Michio Kaku: Our brains are constantly day dreaming, we’re constantly simulating the future. Most of the time our brain is asking the question, “what if?” What if I do this? What if I do that? That is the bulk of our consciousness. So we have the highest level of consciousness because we deal in the world of time. Animals do not. Animals do not have a sense of tomorrow, animals do not plan ahead. If animals hibernate it’s because they have sensors, which pick up the temperature of the air. They don’t consciously say, “I have to pack my clothes, I have to get ready, store acorns, and get ready for winter time.” Our brains are prediction machines.

Marty Peterson: Kaku says that memories play a big role in our being able to predict the future. Brain science has progressed to the point where we can scan the brain to see where memories are stored in humans.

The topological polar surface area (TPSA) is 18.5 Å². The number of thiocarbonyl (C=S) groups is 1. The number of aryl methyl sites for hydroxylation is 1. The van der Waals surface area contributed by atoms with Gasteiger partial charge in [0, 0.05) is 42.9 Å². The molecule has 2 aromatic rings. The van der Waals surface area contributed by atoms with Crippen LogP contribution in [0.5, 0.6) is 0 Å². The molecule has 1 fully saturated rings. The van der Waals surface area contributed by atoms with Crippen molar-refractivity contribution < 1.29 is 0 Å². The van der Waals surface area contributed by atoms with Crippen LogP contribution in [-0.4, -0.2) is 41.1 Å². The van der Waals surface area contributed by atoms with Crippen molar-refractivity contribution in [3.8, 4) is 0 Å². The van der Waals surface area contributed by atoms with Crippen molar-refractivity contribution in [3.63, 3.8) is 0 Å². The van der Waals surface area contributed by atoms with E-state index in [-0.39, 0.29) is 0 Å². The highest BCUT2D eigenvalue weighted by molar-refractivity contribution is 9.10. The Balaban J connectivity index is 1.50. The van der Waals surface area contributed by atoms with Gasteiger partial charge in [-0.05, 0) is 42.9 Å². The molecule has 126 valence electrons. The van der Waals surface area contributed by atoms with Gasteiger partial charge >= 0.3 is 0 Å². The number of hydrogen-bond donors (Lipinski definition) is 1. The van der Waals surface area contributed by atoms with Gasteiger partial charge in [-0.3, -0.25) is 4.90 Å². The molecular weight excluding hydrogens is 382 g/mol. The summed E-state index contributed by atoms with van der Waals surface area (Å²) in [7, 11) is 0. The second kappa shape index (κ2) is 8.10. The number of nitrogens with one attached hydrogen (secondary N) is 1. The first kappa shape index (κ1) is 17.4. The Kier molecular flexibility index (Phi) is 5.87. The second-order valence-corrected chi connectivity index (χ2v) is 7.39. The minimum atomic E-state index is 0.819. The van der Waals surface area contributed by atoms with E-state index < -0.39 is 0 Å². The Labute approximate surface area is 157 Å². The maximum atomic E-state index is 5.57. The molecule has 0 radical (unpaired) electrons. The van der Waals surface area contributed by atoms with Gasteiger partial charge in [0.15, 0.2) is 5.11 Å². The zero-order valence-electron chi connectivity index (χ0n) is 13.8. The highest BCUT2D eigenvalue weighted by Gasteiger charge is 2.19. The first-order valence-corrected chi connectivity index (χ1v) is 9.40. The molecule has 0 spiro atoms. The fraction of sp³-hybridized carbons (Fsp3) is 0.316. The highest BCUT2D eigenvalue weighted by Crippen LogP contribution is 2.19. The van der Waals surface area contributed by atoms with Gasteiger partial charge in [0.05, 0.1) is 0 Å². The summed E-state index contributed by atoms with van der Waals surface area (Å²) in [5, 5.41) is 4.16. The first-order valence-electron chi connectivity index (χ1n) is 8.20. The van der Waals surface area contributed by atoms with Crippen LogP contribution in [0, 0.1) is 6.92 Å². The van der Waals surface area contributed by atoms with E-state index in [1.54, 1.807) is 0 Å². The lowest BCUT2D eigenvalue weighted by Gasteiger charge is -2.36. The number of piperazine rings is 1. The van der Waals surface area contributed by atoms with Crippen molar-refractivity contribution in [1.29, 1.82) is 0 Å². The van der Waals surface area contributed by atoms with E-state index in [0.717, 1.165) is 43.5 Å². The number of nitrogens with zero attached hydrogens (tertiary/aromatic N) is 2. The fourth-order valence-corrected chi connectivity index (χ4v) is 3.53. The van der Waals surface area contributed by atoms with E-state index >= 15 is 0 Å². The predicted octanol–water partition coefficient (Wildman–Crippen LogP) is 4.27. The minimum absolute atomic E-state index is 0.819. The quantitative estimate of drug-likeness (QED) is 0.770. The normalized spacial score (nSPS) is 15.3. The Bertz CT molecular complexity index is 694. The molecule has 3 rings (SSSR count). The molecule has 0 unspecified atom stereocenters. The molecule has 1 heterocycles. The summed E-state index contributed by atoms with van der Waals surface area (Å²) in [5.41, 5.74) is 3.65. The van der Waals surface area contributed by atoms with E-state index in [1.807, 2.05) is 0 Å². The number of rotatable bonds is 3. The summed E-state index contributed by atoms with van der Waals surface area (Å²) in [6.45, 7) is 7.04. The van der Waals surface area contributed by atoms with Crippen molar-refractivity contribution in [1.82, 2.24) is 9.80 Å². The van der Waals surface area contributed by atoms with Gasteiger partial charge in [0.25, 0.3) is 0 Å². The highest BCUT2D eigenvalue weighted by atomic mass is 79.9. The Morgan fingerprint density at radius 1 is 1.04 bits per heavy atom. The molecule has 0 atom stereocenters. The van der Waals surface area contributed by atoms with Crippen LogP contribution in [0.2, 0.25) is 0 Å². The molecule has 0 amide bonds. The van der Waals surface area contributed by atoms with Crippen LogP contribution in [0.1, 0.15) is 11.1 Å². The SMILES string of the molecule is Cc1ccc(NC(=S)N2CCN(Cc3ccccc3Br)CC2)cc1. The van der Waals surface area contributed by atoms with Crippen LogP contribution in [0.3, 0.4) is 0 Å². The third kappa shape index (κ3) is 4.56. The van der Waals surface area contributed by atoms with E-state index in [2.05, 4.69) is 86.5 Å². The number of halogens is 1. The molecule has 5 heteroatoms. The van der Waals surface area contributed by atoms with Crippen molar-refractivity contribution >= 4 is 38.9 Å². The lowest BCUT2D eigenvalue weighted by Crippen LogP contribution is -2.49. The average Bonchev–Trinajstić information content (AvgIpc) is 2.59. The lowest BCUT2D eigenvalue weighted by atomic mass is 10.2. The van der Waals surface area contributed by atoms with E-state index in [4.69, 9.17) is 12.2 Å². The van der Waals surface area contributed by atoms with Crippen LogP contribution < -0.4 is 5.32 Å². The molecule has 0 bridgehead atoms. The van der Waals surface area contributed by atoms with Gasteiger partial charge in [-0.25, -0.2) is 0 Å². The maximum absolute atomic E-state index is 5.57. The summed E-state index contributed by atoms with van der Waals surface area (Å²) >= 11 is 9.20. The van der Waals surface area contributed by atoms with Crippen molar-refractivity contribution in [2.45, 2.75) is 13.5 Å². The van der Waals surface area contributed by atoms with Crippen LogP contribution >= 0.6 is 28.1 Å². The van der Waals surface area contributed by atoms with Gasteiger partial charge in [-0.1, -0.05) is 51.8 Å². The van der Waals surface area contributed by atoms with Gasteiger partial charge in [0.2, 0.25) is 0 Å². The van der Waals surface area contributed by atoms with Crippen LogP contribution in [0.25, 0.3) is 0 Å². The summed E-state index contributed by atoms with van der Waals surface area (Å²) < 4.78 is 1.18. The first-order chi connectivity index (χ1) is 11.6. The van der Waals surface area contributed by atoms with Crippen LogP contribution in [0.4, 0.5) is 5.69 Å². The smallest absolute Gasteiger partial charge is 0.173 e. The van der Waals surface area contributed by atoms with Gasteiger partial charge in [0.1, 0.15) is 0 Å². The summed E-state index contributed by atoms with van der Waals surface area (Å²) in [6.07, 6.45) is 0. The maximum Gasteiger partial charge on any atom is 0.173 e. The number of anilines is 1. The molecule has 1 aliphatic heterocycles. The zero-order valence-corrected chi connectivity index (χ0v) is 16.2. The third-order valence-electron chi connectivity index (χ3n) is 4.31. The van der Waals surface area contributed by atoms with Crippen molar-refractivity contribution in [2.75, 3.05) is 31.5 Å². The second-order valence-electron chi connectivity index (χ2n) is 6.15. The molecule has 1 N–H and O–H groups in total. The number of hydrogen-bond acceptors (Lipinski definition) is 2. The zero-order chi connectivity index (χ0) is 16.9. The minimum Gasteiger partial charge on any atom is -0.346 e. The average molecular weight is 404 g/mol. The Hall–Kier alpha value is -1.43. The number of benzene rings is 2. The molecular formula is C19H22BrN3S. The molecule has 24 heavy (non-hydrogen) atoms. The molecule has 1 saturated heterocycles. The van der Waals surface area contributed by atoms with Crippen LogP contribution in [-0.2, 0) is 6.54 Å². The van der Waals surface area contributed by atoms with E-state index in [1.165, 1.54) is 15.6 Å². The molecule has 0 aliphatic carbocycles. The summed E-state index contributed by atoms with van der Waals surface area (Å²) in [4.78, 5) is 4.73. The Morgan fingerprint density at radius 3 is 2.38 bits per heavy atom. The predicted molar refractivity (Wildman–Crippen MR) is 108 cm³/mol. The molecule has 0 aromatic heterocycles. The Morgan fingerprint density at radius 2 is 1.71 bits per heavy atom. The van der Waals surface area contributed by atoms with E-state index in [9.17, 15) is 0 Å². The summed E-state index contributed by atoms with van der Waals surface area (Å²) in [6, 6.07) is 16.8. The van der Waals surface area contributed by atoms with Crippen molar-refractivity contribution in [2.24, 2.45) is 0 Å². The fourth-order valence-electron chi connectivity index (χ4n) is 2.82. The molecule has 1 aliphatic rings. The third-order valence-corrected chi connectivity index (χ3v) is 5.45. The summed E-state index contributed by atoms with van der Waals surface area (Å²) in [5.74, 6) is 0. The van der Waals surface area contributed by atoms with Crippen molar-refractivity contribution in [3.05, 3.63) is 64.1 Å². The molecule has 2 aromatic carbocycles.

Michio Kaku: Some scientists believe that the whole purpose of memory is to allow us to project into the future. Now, when you brain scan animals you don’t see this. You don’t see this large memory storage allowing you to daydream into the future. Most animals live pretty much day by day. Now you can actually demonstrate this by turning a human into an animal of sorts. There was once a person who had an operation on his brain and they accidentally cut his hippocampus. He relived the same memories over and over again, just like Groundhog Day with Bill Murray or 50 First Dates with Drew Barrymore. He would forget. He would greet you in the morning, shake your hand, and you know, a few minutes later he’d forget and shake your hand all over again. That’s the world that animals live in because they have a very limited memory and they don’t project into the future.